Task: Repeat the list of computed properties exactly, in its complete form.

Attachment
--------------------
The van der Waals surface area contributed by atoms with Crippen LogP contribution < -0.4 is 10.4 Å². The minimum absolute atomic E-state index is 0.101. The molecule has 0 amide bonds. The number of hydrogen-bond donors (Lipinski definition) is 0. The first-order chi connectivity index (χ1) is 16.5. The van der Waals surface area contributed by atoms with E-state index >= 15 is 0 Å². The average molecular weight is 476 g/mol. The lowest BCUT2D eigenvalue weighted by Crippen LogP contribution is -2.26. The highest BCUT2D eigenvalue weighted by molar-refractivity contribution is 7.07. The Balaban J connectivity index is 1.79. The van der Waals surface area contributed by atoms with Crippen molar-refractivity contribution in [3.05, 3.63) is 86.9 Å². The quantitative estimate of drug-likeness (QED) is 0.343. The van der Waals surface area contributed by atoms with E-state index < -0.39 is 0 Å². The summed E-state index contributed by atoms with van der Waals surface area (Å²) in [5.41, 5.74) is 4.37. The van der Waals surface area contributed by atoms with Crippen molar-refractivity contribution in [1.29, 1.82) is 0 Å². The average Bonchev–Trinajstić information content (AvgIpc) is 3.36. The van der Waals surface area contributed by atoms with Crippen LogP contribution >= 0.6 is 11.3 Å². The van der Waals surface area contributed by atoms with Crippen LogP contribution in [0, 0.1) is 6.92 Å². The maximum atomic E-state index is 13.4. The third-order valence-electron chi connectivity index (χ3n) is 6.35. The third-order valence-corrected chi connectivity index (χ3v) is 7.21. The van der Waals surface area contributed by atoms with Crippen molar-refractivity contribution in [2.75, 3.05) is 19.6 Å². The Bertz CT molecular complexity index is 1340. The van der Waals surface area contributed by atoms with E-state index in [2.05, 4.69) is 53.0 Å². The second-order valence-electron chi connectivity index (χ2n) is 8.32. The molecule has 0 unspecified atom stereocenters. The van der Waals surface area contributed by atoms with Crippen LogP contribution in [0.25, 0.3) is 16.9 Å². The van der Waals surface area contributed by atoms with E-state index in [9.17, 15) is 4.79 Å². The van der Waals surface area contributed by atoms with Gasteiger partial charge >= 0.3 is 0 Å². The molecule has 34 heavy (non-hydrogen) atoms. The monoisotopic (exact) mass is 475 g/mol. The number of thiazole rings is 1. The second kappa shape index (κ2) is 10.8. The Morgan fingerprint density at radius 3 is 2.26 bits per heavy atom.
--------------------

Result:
The van der Waals surface area contributed by atoms with Crippen LogP contribution < -0.4 is 10.4 Å². The minimum absolute atomic E-state index is 0.101. The molecule has 0 amide bonds. The number of hydrogen-bond donors (Lipinski definition) is 0. The first-order chi connectivity index (χ1) is 16.5. The van der Waals surface area contributed by atoms with E-state index >= 15 is 0 Å². The average molecular weight is 476 g/mol. The lowest BCUT2D eigenvalue weighted by Crippen LogP contribution is -2.26. The highest BCUT2D eigenvalue weighted by molar-refractivity contribution is 7.07. The Balaban J connectivity index is 1.79. The van der Waals surface area contributed by atoms with Crippen molar-refractivity contribution in [3.05, 3.63) is 86.9 Å². The quantitative estimate of drug-likeness (QED) is 0.343. The van der Waals surface area contributed by atoms with E-state index < -0.39 is 0 Å². The summed E-state index contributed by atoms with van der Waals surface area (Å²) in [5.41, 5.74) is 4.37. The van der Waals surface area contributed by atoms with Crippen molar-refractivity contribution in [1.29, 1.82) is 0 Å². The average Bonchev–Trinajstić information content (AvgIpc) is 3.36. The van der Waals surface area contributed by atoms with Crippen LogP contribution >= 0.6 is 11.3 Å². The van der Waals surface area contributed by atoms with Crippen LogP contribution in [0, 0.1) is 6.92 Å². The maximum atomic E-state index is 13.4. The third-order valence-electron chi connectivity index (χ3n) is 6.35. The third-order valence-corrected chi connectivity index (χ3v) is 7.21. The van der Waals surface area contributed by atoms with Crippen molar-refractivity contribution in [2.75, 3.05) is 19.6 Å². The Bertz CT molecular complexity index is 1340. The van der Waals surface area contributed by atoms with E-state index in [2.05, 4.69) is 53.0 Å². The second-order valence-electron chi connectivity index (χ2n) is 8.32. The molecule has 0 unspecified atom stereocenters. The van der Waals surface area contributed by atoms with Crippen LogP contribution in [0.25, 0.3) is 16.9 Å². The van der Waals surface area contributed by atoms with E-state index in [9.17, 15) is 4.79 Å². The van der Waals surface area contributed by atoms with Gasteiger partial charge >= 0.3 is 0 Å². The molecule has 34 heavy (non-hydrogen) atoms. The monoisotopic (exact) mass is 475 g/mol. The number of thiazole rings is 1. The second kappa shape index (κ2) is 10.8. The Morgan fingerprint density at radius 3 is 2.26 bits per heavy atom.